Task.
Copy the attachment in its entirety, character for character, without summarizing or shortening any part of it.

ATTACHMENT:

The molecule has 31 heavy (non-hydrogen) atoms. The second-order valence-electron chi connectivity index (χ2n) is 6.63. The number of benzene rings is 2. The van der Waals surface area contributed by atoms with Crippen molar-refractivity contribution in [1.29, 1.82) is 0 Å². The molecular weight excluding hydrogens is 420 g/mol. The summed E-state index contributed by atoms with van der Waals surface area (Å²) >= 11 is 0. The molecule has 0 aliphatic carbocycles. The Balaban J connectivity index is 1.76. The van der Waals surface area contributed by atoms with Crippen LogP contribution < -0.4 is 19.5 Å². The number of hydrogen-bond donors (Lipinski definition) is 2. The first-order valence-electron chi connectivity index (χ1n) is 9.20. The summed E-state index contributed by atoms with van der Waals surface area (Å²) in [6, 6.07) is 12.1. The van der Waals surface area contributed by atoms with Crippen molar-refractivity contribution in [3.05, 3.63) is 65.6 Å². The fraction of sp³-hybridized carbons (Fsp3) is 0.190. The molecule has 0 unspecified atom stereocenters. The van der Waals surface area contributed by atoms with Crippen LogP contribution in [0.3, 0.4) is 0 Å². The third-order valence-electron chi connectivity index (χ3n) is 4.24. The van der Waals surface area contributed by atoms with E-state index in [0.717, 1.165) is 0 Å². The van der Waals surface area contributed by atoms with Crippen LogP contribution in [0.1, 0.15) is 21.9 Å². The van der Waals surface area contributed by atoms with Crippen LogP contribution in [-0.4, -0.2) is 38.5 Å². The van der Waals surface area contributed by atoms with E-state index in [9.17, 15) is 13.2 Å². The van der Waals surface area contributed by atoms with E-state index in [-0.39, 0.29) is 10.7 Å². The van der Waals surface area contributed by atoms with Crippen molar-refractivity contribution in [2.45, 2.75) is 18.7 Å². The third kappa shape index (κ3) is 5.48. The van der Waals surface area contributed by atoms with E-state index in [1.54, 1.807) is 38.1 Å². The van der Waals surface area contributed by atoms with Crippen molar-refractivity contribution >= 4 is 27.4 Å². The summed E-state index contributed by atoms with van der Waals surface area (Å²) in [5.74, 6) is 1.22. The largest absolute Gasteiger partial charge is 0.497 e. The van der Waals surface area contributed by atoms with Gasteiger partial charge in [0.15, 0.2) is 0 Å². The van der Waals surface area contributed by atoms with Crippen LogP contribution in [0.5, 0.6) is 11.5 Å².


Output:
The molecule has 31 heavy (non-hydrogen) atoms. The second-order valence-electron chi connectivity index (χ2n) is 6.63. The number of benzene rings is 2. The van der Waals surface area contributed by atoms with Crippen molar-refractivity contribution in [1.29, 1.82) is 0 Å². The molecular weight excluding hydrogens is 420 g/mol. The summed E-state index contributed by atoms with van der Waals surface area (Å²) >= 11 is 0. The molecule has 0 aliphatic carbocycles. The Balaban J connectivity index is 1.76. The van der Waals surface area contributed by atoms with Crippen LogP contribution < -0.4 is 19.5 Å². The number of hydrogen-bond donors (Lipinski definition) is 2. The first-order valence-electron chi connectivity index (χ1n) is 9.20. The summed E-state index contributed by atoms with van der Waals surface area (Å²) in [6, 6.07) is 12.1. The van der Waals surface area contributed by atoms with Crippen molar-refractivity contribution in [3.05, 3.63) is 65.6 Å². The fraction of sp³-hybridized carbons (Fsp3) is 0.190. The molecule has 0 unspecified atom stereocenters. The van der Waals surface area contributed by atoms with Crippen LogP contribution in [0.3, 0.4) is 0 Å². The third-order valence-electron chi connectivity index (χ3n) is 4.24. The van der Waals surface area contributed by atoms with E-state index in [0.717, 1.165) is 0 Å². The van der Waals surface area contributed by atoms with Crippen LogP contribution in [0.1, 0.15) is 21.9 Å². The van der Waals surface area contributed by atoms with Crippen LogP contribution in [-0.4, -0.2) is 38.5 Å². The van der Waals surface area contributed by atoms with E-state index in [9.17, 15) is 13.2 Å². The van der Waals surface area contributed by atoms with E-state index in [-0.39, 0.29) is 10.7 Å². The van der Waals surface area contributed by atoms with Crippen molar-refractivity contribution in [2.45, 2.75) is 18.7 Å². The third kappa shape index (κ3) is 5.48. The van der Waals surface area contributed by atoms with E-state index in [1.54, 1.807) is 38.1 Å². The van der Waals surface area contributed by atoms with Crippen molar-refractivity contribution >= 4 is 27.4 Å². The summed E-state index contributed by atoms with van der Waals surface area (Å²) in [5.74, 6) is 1.22. The largest absolute Gasteiger partial charge is 0.497 e. The van der Waals surface area contributed by atoms with Gasteiger partial charge in [0.15, 0.2) is 0 Å². The van der Waals surface area contributed by atoms with Crippen LogP contribution in [0.5, 0.6) is 11.5 Å².